AFL chasing diversity in Western Sydney


AFL may be a national sport, but that hasn't slowed a determination to push the sport into Sydney's multicultural heartland.

The normal way that a professional sporting club engages with local school children is for a handful of players to drop-in to school say 'hi' and sign a few autographs.  That template has been torn up and thrown away by the AFL.

In the sport's bid to grow AFL in the hard to crack market of Sydney,  the code is using the Greater Western Sydney Giants to good effect. 

The club's players have backed the "All Year Round' engagement plan, including Giants co-captain Callan Ward.

"It does fill me with a lot of pride,  and its probably something that I'll forever be passionate about, growing the game out here," he told SBS News.

Western Sydney is still predominantly Football and Rugby League heartland.  But if Greenacre Public School prefect Michael Papalii is any guide,  that could soon change.

"I like Rugby League, but AFL is a good sport as well.  If I don't have Rugby League to play, then I'll just pick up an AFL ball," he said.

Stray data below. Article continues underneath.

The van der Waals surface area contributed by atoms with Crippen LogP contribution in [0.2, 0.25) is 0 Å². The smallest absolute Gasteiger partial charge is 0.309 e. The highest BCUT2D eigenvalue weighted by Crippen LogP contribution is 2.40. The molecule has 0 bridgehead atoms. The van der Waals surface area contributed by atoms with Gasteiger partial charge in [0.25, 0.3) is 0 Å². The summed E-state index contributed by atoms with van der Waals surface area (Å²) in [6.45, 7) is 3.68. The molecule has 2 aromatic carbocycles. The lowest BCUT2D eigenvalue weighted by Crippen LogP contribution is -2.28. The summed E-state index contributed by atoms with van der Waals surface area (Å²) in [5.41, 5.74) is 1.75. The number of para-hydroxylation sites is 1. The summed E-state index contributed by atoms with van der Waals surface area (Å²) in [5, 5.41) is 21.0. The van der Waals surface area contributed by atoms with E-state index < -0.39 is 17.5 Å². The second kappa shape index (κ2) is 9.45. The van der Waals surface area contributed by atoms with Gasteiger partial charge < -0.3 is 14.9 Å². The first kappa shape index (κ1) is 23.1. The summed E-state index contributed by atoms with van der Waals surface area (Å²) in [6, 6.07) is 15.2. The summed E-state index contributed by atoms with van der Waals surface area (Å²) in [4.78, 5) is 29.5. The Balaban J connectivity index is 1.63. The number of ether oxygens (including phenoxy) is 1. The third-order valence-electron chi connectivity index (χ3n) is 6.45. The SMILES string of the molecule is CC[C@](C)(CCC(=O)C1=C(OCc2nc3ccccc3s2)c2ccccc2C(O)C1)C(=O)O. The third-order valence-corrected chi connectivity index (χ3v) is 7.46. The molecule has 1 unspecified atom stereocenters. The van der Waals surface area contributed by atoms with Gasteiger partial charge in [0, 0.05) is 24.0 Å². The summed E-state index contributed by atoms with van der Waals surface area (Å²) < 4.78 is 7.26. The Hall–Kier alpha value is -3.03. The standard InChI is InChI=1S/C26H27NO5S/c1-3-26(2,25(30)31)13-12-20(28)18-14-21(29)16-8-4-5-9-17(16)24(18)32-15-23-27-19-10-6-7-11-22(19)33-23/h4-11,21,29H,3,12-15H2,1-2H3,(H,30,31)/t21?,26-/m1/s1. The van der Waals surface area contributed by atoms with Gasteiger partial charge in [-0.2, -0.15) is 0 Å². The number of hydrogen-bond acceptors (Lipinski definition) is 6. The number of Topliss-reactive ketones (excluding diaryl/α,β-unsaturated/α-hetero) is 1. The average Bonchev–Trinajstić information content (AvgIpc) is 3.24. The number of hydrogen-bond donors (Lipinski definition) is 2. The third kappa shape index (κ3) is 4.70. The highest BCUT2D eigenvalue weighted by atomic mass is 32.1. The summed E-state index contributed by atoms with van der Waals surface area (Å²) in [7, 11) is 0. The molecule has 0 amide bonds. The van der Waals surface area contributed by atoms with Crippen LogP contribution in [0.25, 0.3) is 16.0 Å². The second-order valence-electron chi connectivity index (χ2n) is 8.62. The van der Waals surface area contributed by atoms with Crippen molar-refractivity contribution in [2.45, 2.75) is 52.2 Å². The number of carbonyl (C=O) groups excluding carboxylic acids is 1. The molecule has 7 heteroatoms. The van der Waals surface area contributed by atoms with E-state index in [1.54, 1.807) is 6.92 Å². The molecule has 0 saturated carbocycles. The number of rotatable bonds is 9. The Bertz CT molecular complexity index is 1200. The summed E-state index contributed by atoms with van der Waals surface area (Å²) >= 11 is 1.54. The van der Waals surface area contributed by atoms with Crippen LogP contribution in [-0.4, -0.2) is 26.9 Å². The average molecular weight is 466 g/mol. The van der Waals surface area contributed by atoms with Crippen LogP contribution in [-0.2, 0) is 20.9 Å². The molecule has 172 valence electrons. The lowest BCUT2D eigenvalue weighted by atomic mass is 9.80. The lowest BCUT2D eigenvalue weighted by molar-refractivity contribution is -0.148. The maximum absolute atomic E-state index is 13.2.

Those words will hit home for those other sports AFL is keen to rival.

Giants players Callan Ward,  Kieran Briggs and Jye Caldwell, left to right, with Greenacre School students (SBS)
GWS Giants players show the children around their training complex at Sydney Olympic Park
SBS - John Baldock

The figures also make worrying reading for the National Rugby League,  Football Federation Australia and Rugby Australia in particular.

Between 2016 and 2018 there’s been a 33 per cent increase in the number of juniors playing in Western Sydney who come from a multicultural background.

The final part of the year long programme will be for the school to go to one of the Giants home games next season. 

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